In United States v. Hayman, 342 U.S. 205, 217, 72 S. Ct. 263, 271, 96 L. Ed. 232 (1952), after considering the provisions and legislative history of § 2255, the Supreme Court quoted from a "Statement" submitted by the Judicial Conference of the United States to the Chairmen of the House and the Senate Judiciary Committees which in part said that section "` [a]s a remedy * * * is intended to be as broad as habeas corpus'". About ten years later in Hill v. United States, 368 U.S. 424, 427, 82 S. Ct. 468, 471, 7 L. Ed. 2d 417 (1962), the same court ruled that § 2255 "* * * was intended simply to provide in the sentencing court a remedy exactly commensurate with that which had previously been available by habeas corpus in the court of the district where the prisoner was confined". In Heflin v. United States, 358 U.S. 415, 421, 79 S. Ct. 451, 454, 3 L. Ed. 2d 407 (1959) (Concurring Opinion), it was said: "The opinion in Hayman (supra) clearly shows that, `the sole purpose' of the statute `was to minimize the difficulties encountered in habeas corpus hearings by affording the same rights in another and more convenient forum'". (Emphasis in context. Parenthesis added.)

In view of the foregoing, this Court now rules that the habeas corpus statute's "law and justice" provision may be utilized in this § 2255 proceeding. We hold it proper in this case for the trial court to have permitted appellee to petition this Court to reinstate, and for this Court to order, as it did, the reinstatement of, the dismissed appeal, and this Court does now on the merits have jurisdiction of that reinstated appeal. It was lawful and just (1) for the trial court upon its finding that appellant was denied his right of appeal to permit "either or both parties" to petition this Court "to set aside the order of dismissal, reopen the appeal, and permit the appeal to be considered on its merits" (Exh. "A", appellant's Reply Brief), (2) for this Court to grant such petition of "either or both of the parties", and (3) pending the outcome of (1) and (2), for the trial court to defer final determination of appellant's § 2255 motion. As was said in LaFaver v. Turner, 10 Cir., 1965, 345 F.2d 519, 520, a habeas corpus case involving a situation analogous to this one, "* * * there can be no doubt of the power of the (trial) Court to so condition its order," and that is true in this § 2255 proceeding. (Parenthesis added.)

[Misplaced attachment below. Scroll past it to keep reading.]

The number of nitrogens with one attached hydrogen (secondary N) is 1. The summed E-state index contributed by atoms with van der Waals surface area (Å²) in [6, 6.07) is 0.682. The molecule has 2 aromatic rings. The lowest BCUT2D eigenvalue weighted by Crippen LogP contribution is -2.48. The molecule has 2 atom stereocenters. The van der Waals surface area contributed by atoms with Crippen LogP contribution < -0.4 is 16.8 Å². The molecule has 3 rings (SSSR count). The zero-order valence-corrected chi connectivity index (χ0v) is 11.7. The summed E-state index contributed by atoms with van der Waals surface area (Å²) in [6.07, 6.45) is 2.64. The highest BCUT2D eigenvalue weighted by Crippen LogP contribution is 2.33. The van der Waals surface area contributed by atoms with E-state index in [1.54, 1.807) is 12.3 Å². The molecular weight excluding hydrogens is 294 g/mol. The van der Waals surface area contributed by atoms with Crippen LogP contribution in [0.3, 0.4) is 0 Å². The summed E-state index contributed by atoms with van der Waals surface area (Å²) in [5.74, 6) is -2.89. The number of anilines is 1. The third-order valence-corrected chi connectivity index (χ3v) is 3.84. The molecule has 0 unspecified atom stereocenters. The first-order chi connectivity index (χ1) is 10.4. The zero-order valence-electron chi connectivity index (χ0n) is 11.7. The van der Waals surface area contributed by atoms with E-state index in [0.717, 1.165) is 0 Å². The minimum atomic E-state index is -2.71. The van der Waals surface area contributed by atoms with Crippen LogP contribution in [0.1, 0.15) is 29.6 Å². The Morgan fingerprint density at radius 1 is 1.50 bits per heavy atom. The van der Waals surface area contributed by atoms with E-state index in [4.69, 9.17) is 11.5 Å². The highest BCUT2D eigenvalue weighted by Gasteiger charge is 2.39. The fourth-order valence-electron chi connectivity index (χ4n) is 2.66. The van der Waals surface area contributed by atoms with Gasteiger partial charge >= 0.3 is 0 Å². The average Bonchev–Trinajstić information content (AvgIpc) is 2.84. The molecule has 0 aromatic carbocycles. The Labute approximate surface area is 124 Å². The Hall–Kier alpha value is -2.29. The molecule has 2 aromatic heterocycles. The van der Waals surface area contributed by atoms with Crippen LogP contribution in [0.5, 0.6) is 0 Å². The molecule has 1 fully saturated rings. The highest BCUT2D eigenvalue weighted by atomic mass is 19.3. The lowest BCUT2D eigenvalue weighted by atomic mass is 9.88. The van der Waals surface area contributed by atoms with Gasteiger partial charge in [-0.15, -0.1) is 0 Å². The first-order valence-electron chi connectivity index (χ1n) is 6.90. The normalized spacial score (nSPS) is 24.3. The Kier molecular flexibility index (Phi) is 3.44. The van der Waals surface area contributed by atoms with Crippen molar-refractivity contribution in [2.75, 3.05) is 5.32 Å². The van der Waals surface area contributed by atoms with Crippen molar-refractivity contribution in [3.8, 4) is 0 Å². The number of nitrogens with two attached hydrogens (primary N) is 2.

In this case No. 21347-A, we find no error and believe law and justice require that we affirm, and WE DO AFFIRM, the actions of the trial court and of this Court objected to by appellant in this case.

We turn now to case No. 22388. In two separate cases in the trial court appellant was convicted and sentenced to two 3-year consecutive sentences: one under the Dyer Act (18 U.S.C. § 2312) (which is involved also in our No. 21347-A), and the other case being under the Firearms Act (15 U.S.C. § 902(e)) charging appellant, a felon, with transporting a firearm in interstate commerce. This Court affirmed those convictions and sentences July 31, 1967. Thereafter, appellant, pursuant to Rule 35, F.R.Cr.P., filed in the trial court two motions: one for correction, and the other for reduction, of the sentences. The trial court modified the sentences so as to provide that " [t]he defendant shall be eligible for parole at such time as the Board of Parole shall determine, pursuant to Title 18 U.S.C. § 4208(a) (2)". Then appellant appealed in our case No. 22388 from those sentence modification orders charging that the trial court should have given but did not give defendant credit for the time he was in pre-sentence custody.

Appellant's contention is, however, negated by the record as follows:

"`* * * of course there are a number of factors I am taking into consideration in the imposition of sentence. First of all is the fact that you have spent a little over eight months — I think it was September 21st up to now — a little over eight months in the county jail, and I want that to appear as a matter of record so that in the event you should later present a transcript of what is said here today to any other court it will appear you have served something over eight months. * * *'" (R. 15-16, Vol. I).

From the foregoing, it obviously appears that the trial court did give credit to appellant for the time of his pre-sentence custody. There is no merit in appellant's appeal in case No. 22388, and we AFFIRM.


Hon. John C. Bowen, Senior United States District Judge, Seattle, Washington, sitting by designation